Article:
“In other words, for the umpteenth time, the Palestinian public has received decisive proof that the Jews only understand force.
“After all, the way they see it, those same salaries could have been allowed into the Strip many months ago, either secretly or not, with the help of Qatar, but Israel chose not to allow this. And when did Israel’s position change? When the fields on its side of the border went up in flames, and fears of war became a reality.”
So we are back to the question: What are they thinking?? Or should I ask, ARE they thinking? That is, beyond a small window of time going forward.
When boarding a ~plane for Paris, for a celebration to mark the hundredth anniversary of Armistice Day, Prime Minister Netanyahu defended the decisions that have been made, saying the goal was to avoid a humanitarian crisis and keep the calm.
Of course, there is a good likelihood that there are motives beyond simply “keeping the calm” at work here. I have alluded to them before:
Israel’s actions might be linked to the US “peace plan.” Jason Greenblatt has been talking it up big-time, and it would not be beyond reason to suspect that he would urge Israel not to go to war now, as this would upset the equation. We don’t know this, it is speculation: but a reasonable speculation.
Then there is the desire of our government to forge stronger ties with the Gulf States, ties that likely underlie the “peace plan,” I would suggest. This might be a motivating factor as well.
Lastly, there is the issue of Abbas and the PA. Israel has no desire to see the PA strengthened immediately prior to the unveiling of the “peace plan.” This too might be a factor.
Before turning to other issues, I add just a few additional pieces of information with regard to Gaza:
When, Qatar’s Mohammed al-Emadi, who had accompanied the money into Gaza, went to view what was going on at the fence on Friday, he was pelted with stones.
According to media in Gaza, those participating were from the Popular Front for the Liberation of Palestine, but this gives us a hint as to how volatile the situation remains. That this happened may have been a good thing, as Qatar subsequently told Hamas it’s time to stop the violence at the fence.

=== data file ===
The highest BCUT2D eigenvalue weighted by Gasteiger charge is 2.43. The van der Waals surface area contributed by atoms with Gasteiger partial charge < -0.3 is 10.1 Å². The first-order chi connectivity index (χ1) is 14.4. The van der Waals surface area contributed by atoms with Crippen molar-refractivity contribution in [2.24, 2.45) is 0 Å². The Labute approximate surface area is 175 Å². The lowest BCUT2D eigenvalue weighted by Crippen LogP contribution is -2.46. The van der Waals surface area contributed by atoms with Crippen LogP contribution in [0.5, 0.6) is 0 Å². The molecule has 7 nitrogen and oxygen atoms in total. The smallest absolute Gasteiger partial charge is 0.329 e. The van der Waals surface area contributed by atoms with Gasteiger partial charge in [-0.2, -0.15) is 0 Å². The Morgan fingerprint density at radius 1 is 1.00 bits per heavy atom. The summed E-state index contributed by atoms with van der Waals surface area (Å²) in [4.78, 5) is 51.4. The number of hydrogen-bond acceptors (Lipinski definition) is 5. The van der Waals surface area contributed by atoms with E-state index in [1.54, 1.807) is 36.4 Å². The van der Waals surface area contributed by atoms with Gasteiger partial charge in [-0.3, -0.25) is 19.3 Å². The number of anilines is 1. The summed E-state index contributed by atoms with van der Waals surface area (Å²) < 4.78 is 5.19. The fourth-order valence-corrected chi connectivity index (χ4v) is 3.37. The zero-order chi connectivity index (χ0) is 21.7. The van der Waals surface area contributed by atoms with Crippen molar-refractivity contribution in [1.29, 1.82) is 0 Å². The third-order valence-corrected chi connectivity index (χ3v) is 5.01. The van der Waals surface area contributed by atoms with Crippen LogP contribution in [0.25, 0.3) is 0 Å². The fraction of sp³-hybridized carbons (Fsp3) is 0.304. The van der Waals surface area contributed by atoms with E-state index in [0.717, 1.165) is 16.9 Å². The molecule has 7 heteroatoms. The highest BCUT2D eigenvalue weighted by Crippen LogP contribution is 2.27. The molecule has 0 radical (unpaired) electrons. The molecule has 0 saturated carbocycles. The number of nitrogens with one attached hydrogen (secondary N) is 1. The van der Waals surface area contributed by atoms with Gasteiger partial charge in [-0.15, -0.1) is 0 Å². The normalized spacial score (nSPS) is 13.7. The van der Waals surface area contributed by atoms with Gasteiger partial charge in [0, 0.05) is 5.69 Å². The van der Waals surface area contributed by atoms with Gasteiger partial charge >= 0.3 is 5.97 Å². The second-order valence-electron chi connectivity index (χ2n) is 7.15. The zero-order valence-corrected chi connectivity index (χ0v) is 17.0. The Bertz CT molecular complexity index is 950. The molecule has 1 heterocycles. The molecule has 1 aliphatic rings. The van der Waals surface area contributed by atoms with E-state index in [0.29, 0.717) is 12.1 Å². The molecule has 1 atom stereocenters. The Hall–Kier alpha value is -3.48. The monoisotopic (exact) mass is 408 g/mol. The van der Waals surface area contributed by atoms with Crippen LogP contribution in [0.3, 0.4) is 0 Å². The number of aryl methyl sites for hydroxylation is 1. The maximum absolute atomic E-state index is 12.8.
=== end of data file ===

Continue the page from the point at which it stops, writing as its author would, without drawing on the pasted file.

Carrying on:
In terms of that violence, on Friday, a terrorist broke through the fence and went far enough to set fire to a greenhouse owned by Udi Dreilich of Moshav Netiv Ha’asara.
“All the equipment I had, which I collected over the years – everything was burned.”
And the latest news regarding Israeli concessions to Hamas is this, according to the Lebanese paper Al Akhbar (not confirmed elsewhere as I write):
Israel and Qatar have agreed in principle to opening a sea route from Cyprus to Gaza. Reportedly it would be under “international” supervision, with Israel monitoring security. This idea is not new, but details are vague.
I will return in short order to look at what has transpired in Paris with the Armistice celebrations; Netanyahu met briefly with Putin, which is a matter of considerable importance, and our prime minister had a good deal to say on other issues.
Here I want to update and clarify a bit more with regard to the midterm elections:
I would like to make mention of Rep. Eliot Engel (D- NY 16th District), who has served in Congress for many years and just won his latest election, uncontested. He is solidly pro-Israel and I have known him over the years as a man of integrity.
He is likely to head the House Foreign Relations Committee (he was the ranking Democrat).
In my last posting I alluded to Ilhan Omar, a refugee from Somalia, and wrote that she would be representing a district in Michigan, but that was a typo; she is from Minnesota. (The Palestinian-American Rashida Tlaib is from Michigan.)
Since writing, I came across this quote from Omar from 2012: “Israel has hypnotized the world, may Allah awaken the people and help them see the evil doings of Israel.” She subsequently referred to Israel as “apartheid.” So, it is clear who we are dealing with.
I close today with a personal recollection, something I rarely do. I write simply to share, and not in expectation of any response from my readers:
My mother, may her memory be blessed, was born on the day WWI ended. She lived to a ripe old age. But had she lived a bit longer, she would have been celebrating her 100th birthday today, just as the world is marking the 100th anniversary of the end of the war. I thought about this most of the day today.